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Toning Shoes Hit the Wrong Tone

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Washington, DCToning shoes may be good shoes, but do they deliver the promised benefit? That's the question that surrounds a number of manufacturers of so-called toning shoes that put forth various claims and added-value benefits such as toned hamstrings, simply from wearing a certain shoe. Angry consumers are demanding refunds, while some who have sustained an injury due to the shoe have filed a toning shoes lawsuit.

Skechers USA Inc. took an expensive tongue lashing from the Federal Trade Commission (FTC) recently for such dubious claims. The agency responsible for truth in advertising levied a $40 million fine against the company for claims and benefits made in association with the Shape-ups, Resistance Runner, Toners and Tone-ups line of shoes.

The Skechers Shape-up promised to help the wearer lose weight, together with the potential to strengthen hamstring, leg and stomach muscles. Various celebrity endorsements helped to move a good many pairs of shoes. However, in the FTC's view such claims were unfounded.

Skechers isn't the only shoe manufacturer to score some flak for allegedly deceptive advertising. The FTC, in September of last year, also went after shoe giant Reebok for similar advertising missteps surrounding their Reebok toning shoes. Alan Collaco, secretary general for the Advertising Standards Council of India (ASCI), told the India Times (7/6/12) that Reebok's Reetone, RunTone and EasyTone shoes did not live up to the claims.

"Claims that wearing Reetone shoes helps you get a better butt and better legs with every step and are proven to tone your hamstrings 28 per cent more were not substantiated," Collaco said, addressing an issue that is global in scope. "The ads were misleading and the complaint was upheld.”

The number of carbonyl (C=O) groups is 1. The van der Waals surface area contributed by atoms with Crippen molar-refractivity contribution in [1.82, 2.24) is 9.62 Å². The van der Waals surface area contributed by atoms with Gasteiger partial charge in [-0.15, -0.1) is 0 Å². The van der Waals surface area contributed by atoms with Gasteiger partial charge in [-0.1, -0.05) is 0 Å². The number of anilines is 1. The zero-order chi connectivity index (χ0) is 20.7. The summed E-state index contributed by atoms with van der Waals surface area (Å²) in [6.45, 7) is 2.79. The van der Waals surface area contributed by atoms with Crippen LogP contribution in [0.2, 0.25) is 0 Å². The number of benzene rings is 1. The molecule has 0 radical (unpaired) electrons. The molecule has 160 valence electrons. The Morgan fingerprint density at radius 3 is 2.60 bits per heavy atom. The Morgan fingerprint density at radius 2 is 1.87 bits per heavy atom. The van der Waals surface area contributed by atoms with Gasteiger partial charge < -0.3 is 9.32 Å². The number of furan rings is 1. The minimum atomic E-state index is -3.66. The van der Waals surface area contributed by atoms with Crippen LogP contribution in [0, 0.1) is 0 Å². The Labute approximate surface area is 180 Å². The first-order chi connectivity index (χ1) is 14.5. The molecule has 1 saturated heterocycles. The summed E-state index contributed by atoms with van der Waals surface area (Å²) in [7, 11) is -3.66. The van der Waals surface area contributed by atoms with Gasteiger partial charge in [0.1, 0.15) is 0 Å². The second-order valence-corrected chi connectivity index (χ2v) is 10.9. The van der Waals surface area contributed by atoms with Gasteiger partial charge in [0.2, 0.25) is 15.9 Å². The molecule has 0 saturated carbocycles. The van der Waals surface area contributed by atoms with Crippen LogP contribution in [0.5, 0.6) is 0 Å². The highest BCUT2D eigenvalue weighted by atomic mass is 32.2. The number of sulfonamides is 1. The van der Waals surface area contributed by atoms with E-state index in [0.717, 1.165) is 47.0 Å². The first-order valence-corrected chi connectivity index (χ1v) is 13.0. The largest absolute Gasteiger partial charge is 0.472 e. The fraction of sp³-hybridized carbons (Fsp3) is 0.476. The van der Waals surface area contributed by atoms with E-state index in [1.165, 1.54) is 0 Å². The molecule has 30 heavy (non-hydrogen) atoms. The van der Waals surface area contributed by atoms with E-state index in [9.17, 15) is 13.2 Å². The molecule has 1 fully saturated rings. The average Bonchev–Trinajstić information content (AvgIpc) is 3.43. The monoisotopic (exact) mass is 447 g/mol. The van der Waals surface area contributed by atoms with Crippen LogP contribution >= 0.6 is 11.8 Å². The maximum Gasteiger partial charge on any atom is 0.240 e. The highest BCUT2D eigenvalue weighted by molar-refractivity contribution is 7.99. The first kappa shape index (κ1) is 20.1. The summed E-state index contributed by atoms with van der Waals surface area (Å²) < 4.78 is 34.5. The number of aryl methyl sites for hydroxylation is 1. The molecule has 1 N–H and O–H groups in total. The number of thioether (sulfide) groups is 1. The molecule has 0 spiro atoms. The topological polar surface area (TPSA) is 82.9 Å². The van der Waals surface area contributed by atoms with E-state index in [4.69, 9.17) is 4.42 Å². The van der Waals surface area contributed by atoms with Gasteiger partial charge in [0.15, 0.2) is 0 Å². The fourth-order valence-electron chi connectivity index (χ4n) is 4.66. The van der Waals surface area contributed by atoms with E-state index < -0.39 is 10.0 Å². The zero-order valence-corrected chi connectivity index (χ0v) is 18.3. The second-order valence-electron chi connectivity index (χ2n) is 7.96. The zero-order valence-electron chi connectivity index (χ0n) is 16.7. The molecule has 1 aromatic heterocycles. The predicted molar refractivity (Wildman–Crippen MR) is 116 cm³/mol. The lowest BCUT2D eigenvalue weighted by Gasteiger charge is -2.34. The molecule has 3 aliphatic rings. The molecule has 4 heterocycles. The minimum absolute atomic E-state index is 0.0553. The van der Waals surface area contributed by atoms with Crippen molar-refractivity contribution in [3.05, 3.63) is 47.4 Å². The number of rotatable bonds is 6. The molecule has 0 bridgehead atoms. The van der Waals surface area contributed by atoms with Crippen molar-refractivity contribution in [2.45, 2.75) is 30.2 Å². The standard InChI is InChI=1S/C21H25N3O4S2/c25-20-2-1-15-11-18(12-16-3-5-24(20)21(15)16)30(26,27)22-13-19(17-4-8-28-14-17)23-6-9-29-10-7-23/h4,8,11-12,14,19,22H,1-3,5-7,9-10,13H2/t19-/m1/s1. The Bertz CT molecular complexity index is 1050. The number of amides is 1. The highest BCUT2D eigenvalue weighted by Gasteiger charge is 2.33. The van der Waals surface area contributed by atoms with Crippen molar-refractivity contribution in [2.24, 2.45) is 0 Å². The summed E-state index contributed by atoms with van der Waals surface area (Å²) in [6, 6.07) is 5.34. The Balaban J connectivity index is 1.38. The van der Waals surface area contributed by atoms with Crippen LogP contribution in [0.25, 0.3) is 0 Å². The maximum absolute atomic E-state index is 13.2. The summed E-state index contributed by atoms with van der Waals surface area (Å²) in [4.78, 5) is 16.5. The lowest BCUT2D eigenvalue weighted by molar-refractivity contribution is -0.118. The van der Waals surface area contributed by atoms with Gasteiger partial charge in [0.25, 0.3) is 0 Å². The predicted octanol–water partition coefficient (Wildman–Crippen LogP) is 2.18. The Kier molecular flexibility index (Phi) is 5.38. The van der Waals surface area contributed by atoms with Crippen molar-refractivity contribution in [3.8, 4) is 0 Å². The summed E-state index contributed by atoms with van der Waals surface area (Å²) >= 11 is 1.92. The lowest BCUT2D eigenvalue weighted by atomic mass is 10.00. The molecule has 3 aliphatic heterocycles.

Reebok was fined $25 million by the FTC for its ad faux pax involving the Reebok toning shoes.

Meanwhile, a number of plaintiffs have filed a tone-up shoes lawsuit alleging toning shoes injury. While many consumers found such shoes did little to improve their overall appearance or physique, some consumers have actually been injured due to the change in an individual's natural gait fostered by the use of the hybrid shoe.

With the Skechers Shape-Up, the shoe's curved 'rocker' or rolling bottom has allegedly caused some consumers to stumble and fall, causing injury. The Southtown Star (7/15/12) of Chicago noted that in both cases, disgruntled consumers may be eligible for full, or partial refunds stemming from the shoes they purchased, amidst claims the shoes allegedly did not live up to advertised promises.

As for those who may have suffered a toning shoes injury, time off work and the potential for steep medical bills may foster a growing crop of toning shoes lawsuits.


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